It’s a tough question that is often asked of small business owners, “Which is a better way to pay myself, a salary or dividends?” And it’s a valid question, since there are pluses and minuses to each of these. A dividend paid from the retained earning, which is the profits left in the company after all expenses and taxes are paid. For more on this, see the Wikipedia entry, which does a pretty good job of explaining them for the layperson. A salary is something that most people are familiar with and is considered an expense to a corporation. If you are a sole proprietor, then this whole question is irrelivent, since you are the company and any money made after expenses is taxed as if it were earned income. But which is better for the small corporate owner?
The dividend comes from money that is already taxed. For 2012, in Alberta, that means that there has already been a total of 14% taxes paid to the federal and provincial governments. Because of this the dividends are taxed at a lower rate than a salary would be. For example, if your only income was dividends and you earned $60,000, then you would have $5,034 in taxes payable. It seems paltry on $60,000. But remember that there has already been $9,767 in taxes paid to get that $60,000 – the corporation paid it. Therefore the actual earnings were $69,767 and the total taxes are going to be $14,801. Seems confusing? Well, this brings the marginal take rate up to about 21% when all is said and done. That’s pretty good! But that’s about what you’d pay on a salary, excluding EI and CPP.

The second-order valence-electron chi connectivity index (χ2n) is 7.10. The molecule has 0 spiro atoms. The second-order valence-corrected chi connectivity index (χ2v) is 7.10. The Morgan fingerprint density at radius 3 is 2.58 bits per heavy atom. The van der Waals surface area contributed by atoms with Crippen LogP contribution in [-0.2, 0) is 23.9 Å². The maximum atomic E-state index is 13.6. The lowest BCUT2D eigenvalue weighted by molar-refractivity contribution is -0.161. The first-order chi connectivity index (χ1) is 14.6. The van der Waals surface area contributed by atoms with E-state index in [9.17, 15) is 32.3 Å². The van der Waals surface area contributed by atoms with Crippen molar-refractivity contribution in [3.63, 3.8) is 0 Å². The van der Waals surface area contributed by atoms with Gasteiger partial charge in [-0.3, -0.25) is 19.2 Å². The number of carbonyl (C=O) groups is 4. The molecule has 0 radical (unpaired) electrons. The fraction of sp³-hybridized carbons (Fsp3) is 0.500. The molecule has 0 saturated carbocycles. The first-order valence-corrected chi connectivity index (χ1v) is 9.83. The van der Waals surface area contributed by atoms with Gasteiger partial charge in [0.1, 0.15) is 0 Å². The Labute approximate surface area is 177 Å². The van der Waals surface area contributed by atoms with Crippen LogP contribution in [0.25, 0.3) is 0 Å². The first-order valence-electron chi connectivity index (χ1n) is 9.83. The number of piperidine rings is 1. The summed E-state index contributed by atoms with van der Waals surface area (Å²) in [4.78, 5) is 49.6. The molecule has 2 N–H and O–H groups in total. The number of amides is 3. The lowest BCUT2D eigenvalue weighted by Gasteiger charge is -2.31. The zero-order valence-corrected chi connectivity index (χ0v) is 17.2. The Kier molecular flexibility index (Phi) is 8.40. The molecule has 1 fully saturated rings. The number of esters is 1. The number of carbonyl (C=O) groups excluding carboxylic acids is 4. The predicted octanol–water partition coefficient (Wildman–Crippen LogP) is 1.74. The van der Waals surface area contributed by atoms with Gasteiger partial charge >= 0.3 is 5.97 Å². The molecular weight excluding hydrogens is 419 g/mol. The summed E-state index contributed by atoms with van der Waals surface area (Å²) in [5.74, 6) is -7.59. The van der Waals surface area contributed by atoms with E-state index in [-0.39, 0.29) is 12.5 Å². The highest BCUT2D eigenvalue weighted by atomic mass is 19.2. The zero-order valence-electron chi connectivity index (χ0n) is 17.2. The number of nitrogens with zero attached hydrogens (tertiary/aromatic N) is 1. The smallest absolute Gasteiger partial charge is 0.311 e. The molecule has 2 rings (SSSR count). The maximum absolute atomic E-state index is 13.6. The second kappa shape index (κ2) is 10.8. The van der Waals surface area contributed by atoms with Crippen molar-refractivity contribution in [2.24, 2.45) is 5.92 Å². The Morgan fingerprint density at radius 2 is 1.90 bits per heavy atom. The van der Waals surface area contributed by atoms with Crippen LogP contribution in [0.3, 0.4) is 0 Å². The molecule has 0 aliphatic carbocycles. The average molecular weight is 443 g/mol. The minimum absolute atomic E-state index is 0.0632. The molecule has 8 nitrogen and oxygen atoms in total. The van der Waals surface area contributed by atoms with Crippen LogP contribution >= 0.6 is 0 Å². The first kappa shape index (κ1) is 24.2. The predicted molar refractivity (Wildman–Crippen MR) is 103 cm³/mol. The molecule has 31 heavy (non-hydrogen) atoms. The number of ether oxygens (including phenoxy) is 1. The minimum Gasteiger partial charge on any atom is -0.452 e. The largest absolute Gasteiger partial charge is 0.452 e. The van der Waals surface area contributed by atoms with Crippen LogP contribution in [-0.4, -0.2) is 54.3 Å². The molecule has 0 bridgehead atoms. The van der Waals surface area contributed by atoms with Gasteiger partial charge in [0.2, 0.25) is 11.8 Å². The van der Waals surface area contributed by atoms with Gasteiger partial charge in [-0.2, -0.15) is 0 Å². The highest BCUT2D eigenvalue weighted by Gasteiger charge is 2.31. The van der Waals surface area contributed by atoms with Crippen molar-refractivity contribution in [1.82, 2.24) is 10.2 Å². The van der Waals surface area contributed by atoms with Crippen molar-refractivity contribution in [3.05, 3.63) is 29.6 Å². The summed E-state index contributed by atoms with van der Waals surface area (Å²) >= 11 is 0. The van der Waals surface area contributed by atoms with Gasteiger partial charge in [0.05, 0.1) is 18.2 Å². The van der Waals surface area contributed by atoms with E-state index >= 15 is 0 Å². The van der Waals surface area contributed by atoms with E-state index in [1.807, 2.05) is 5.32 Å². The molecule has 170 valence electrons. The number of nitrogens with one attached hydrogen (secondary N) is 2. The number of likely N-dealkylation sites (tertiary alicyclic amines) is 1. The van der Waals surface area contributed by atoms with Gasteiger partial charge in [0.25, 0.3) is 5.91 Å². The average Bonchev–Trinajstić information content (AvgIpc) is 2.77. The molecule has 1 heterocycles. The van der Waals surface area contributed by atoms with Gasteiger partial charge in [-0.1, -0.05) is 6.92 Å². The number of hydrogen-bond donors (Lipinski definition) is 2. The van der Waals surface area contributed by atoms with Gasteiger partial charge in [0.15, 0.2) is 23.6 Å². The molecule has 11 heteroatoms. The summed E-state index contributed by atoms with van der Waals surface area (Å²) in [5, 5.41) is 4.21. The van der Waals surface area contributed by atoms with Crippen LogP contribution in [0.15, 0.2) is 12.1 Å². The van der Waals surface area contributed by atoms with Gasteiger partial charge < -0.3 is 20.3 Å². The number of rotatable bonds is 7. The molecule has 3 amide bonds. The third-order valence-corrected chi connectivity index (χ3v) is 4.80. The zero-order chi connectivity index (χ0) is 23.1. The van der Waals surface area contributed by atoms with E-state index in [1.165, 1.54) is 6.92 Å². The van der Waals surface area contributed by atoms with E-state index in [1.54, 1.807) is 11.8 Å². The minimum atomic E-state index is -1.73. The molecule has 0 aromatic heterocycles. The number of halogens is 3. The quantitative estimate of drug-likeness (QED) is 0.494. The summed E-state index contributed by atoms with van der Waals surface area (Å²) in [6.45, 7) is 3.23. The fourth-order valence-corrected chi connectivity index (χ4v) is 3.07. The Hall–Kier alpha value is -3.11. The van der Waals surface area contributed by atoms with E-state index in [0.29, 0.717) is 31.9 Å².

The other option is paying yourself a salary. Most who ask this question (at least my clients) own more than 10% of the shares of the company, so they aren’t eligible for EI. However, everyone must pay CPP. The CPP rate is 4.95%, after the exemption of $3500 (earnings), and up to a maximum of $2,306.70 in CPP payments for each of the corporation and the employee. This is a total of $4,613.40. This does give you the advantage of now having contributed to CPP and can, therefore, collect (claim) it later in life. And earned income is also eligible for RRSP contributions, which can reduce taxes payable. (Amounts contributed to an RRSP are taken directly out of earned income and are not taxable until withdrawn from the RRSP.) What it really comes down to is what your goals are with your business.
There are other issues, such as how your balance sheet and income statement will then look to outsiders (say if you’re trying to get a business loan). And how you can control how much you take from the business, using these strategies for tax deferrals (which allows better cash flow in the current year so taht you can build your business), and more. Yes, it does start to sound complicated! Of course that’s why you should have an accountant to help with these decisions. It’s all part of financial planning, and your goals need to be expressed in order to know the best route for you.